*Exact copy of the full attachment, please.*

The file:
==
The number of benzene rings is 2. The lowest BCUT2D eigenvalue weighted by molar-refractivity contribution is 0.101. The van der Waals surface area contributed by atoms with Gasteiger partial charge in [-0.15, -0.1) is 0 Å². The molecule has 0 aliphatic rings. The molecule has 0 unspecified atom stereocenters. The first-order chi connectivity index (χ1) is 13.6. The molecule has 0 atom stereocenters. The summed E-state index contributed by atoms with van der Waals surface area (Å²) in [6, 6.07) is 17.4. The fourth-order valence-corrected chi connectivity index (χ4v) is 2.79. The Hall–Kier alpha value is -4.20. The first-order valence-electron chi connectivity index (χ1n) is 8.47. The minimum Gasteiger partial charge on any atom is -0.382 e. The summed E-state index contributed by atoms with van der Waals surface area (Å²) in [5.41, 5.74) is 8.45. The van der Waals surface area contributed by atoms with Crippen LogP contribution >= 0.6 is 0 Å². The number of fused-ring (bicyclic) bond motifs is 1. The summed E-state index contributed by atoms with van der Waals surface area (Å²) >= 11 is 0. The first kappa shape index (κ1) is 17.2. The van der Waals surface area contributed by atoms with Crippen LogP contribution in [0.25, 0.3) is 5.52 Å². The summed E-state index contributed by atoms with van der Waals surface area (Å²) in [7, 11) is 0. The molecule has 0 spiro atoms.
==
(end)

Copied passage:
The number of benzene rings is 2. The lowest BCUT2D eigenvalue weighted by molar-refractivity contribution is 0.101. The van der Waals surface area contributed by atoms with Gasteiger partial charge in [-0.15, -0.1) is 0 Å². The molecule has 0 aliphatic rings. The molecule has 0 unspecified atom stereocenters. The first-order chi connectivity index (χ1) is 13.6. The molecule has 0 atom stereocenters. The summed E-state index contributed by atoms with van der Waals surface area (Å²) in [6, 6.07) is 17.4. The fourth-order valence-corrected chi connectivity index (χ4v) is 2.79. The Hall–Kier alpha value is -4.20. The first-order valence-electron chi connectivity index (χ1n) is 8.47. The minimum Gasteiger partial charge on any atom is -0.382 e. The summed E-state index contributed by atoms with van der Waals surface area (Å²) in [5.41, 5.74) is 8.45. The van der Waals surface area contributed by atoms with Crippen LogP contribution >= 0.6 is 0 Å². The number of fused-ring (bicyclic) bond motifs is 1. The summed E-state index contributed by atoms with van der Waals surface area (Å²) >= 11 is 0. The first kappa shape index (κ1) is 17.2. The van der Waals surface area contributed by atoms with Crippen LogP contribution in [0.25, 0.3) is 5.52 Å². The summed E-state index contributed by atoms with van der Waals surface area (Å²) in [7, 11) is 0. The molecule has 0 spiro atoms.